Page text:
As Wisconsin prepares to mark the 5th anniversary of its texting while driving ban on December 1, nearly 180 students at Tenor High School learned on Friday, Nov. 7 about the dangers of smartphone activities while driving and were encouraged to take the pledge to keep their eyes on the road and not on their phones.
Tenor High School teamed up with AT&T, AAA and the Wisconsin State Patrol as part of the It Can Wait® campaign to remind students that smartphone activity should wait until after driving.
“Our students need to know that smartphone use behind the wheel is extremely dangerous and can be deadly,” said Associate Principal Stephanie Evans-Steinbach.
“We hope our students take the It Can Wait message to heart and put their phones down while driving.”
Today’s assembly was part of a series of high school events AT&T, AAA and the Wisconsin State Patrol are holding this school year to drive home the dangers of distracted driving and encourage students to take the pledge.
The effort is part of AT&T’s It Can Wait® campaign, which has expanded this fall from a focus on texting while driving to include other smartphone activities now common behind the wheel.
“When we launched the It Can Wait campaign five years ago, our message was simple – no text is worth a life,” said Scott T. VanderSanden, president of AT&T Wisconsin. “The same applies to other smartphone activities. We are urging drivers, especially teens, to keep their eyes on the road and not on their phones.”
Today’s event featured AAA’s distracted driving simulator, which allowed students to experience the dangers of smartphone activities behind the wheel. Teens also watched a new AT&T video that shows how one young man’s dreams of playing college football ended instantly when another driver hit his vehicle after glancing at a phone.
Students were also encouraged to tag their top 5 contacts in a social media post asking them to take the pledge and pass it on, as part of AT&T’s new #Tag5toSave5 campaign. Research shows 2 in 3 people have most of their smartphone communications with just 5 people, and those “top 5” have a lot of influence over each other.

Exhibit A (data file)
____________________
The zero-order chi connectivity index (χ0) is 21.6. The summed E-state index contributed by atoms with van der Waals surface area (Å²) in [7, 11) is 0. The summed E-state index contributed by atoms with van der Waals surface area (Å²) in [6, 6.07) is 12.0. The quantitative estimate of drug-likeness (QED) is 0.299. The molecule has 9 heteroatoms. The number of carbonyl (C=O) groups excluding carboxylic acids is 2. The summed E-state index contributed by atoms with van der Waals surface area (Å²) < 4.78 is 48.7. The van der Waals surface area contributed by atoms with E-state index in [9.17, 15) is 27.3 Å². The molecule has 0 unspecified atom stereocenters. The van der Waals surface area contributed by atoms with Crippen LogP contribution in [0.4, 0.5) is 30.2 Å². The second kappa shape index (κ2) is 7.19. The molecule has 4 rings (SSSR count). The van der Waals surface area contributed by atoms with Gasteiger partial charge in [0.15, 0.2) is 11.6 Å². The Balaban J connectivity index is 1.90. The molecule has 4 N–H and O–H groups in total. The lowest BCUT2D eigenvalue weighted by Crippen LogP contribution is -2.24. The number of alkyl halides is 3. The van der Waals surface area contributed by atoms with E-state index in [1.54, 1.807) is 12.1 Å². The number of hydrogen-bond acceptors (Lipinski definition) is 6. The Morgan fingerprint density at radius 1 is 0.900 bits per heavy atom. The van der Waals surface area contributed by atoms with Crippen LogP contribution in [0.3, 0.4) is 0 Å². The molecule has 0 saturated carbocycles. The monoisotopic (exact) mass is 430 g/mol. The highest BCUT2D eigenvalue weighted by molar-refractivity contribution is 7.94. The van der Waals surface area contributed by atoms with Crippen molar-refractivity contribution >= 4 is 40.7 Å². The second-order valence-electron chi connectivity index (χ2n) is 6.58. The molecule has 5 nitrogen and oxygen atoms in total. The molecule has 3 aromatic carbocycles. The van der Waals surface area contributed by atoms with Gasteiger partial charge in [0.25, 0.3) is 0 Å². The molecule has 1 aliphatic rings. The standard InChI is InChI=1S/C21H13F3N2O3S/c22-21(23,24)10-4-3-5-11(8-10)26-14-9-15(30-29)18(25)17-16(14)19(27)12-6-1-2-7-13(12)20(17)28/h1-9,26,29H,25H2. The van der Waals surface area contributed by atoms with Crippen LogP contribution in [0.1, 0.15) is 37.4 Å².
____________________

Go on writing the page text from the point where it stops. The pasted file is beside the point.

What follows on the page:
This December marks the 5 year anniversary of Wisconsin’s ban on texting while driving.
Wisconsin’s law, effective as of December 1, 2010, prohibits sending an e-mail or text message while driving and imposes a fine of up to $400. As a primary enforcement law, officers may stop and ticket drivers solely for texting and driving.
“In today’s mobile society, too many drivers are either texting or on their smartphone while driving,” said State Senator Lena Taylor. “Driving is not just a privilege; it is an obligation. We all have the obligation to drive safely and responsibly for the sake of everyone on our roads. If you’re behind the wheel, it can wait.”
New research from AT&T shows 7 in 10 people are engaging in smartphone activities while driving. Texting and emailing are still the most prevalent, but 4 in 10 drivers also tap into social media.
Over 25 percent are on Facebook, 1 in 7 are on Twitter, almost 3 in 10 surf the net, and surprisingly, 1 in 10 video chat.
“If you text while driving, your hands are not on the steering wheel, your eyes are not on the road, and your attention is not on the traffic and road conditions around you,” said State Patrol Superintendent Stephen Fitzgerald.
“Texting while driving will, without a doubt, increase your risk of causing a crash or failing to avoid one. You are putting yourself, your passengers, and everyone else on the road in grave danger.”
AT&T first launched the It Can Wait® campaign in 2010 to educate the public about the dangers of texting while driving and encourage people to take the pledge to not text and drive at www.ItCanWait.com.
The campaign has now expanded and turned into a national social movement with support from organizations all over the country, including the Wisconsin State Patrol and AAA.
Since 2010, AT&T, AAA and the State Patrol have partnered together to hold events in 79 cities throughout Wisconsin, reaching over 32,000 high school students.
The It Can Wait campaign has inspired nearly 7.5 million pledges not to text and drive across the country.
Visit www.ItCanWait.com to learn more.